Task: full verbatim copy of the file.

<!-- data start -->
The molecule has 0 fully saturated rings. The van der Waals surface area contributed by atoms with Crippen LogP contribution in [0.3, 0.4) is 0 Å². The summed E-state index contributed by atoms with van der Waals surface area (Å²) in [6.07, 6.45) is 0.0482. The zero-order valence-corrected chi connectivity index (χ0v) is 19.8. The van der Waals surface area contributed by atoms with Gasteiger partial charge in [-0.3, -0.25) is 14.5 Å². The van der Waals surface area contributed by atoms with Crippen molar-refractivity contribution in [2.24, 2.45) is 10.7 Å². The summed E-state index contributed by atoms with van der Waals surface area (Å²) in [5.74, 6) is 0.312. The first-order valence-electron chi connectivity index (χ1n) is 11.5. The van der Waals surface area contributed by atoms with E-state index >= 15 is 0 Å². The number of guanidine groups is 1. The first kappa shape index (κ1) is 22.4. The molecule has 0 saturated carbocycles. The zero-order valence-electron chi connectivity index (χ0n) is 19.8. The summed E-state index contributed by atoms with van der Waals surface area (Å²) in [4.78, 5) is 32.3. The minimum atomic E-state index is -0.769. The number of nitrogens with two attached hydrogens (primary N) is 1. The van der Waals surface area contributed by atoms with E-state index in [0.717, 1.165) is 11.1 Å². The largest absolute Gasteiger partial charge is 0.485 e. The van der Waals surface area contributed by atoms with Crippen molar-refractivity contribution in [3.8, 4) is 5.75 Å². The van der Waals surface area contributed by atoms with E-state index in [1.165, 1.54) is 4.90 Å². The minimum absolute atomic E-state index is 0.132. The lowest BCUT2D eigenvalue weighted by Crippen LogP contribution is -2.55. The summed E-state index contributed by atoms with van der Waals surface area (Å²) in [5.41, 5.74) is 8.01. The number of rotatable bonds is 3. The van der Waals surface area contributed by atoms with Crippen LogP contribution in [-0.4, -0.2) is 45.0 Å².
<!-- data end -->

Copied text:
The molecule has 0 fully saturated rings. The van der Waals surface area contributed by atoms with Crippen LogP contribution in [0.3, 0.4) is 0 Å². The summed E-state index contributed by atoms with van der Waals surface area (Å²) in [6.07, 6.45) is 0.0482. The zero-order valence-corrected chi connectivity index (χ0v) is 19.8. The van der Waals surface area contributed by atoms with Gasteiger partial charge in [-0.3, -0.25) is 14.5 Å². The van der Waals surface area contributed by atoms with Crippen molar-refractivity contribution in [2.24, 2.45) is 10.7 Å². The summed E-state index contributed by atoms with van der Waals surface area (Å²) in [5.74, 6) is 0.312. The first-order valence-electron chi connectivity index (χ1n) is 11.5. The van der Waals surface area contributed by atoms with E-state index >= 15 is 0 Å². The number of guanidine groups is 1. The first kappa shape index (κ1) is 22.4. The molecule has 0 saturated carbocycles. The zero-order valence-electron chi connectivity index (χ0n) is 19.8. The summed E-state index contributed by atoms with van der Waals surface area (Å²) in [4.78, 5) is 32.3. The minimum atomic E-state index is -0.769. The number of nitrogens with two attached hydrogens (primary N) is 1. The van der Waals surface area contributed by atoms with E-state index in [0.717, 1.165) is 11.1 Å². The largest absolute Gasteiger partial charge is 0.485 e. The van der Waals surface area contributed by atoms with Crippen molar-refractivity contribution in [3.8, 4) is 5.75 Å². The van der Waals surface area contributed by atoms with E-state index in [1.165, 1.54) is 4.90 Å². The minimum absolute atomic E-state index is 0.132. The lowest BCUT2D eigenvalue weighted by Crippen LogP contribution is -2.55. The summed E-state index contributed by atoms with van der Waals surface area (Å²) in [5.41, 5.74) is 8.01. The number of rotatable bonds is 3. The van der Waals surface area contributed by atoms with Crippen LogP contribution in [-0.4, -0.2) is 45.0 Å².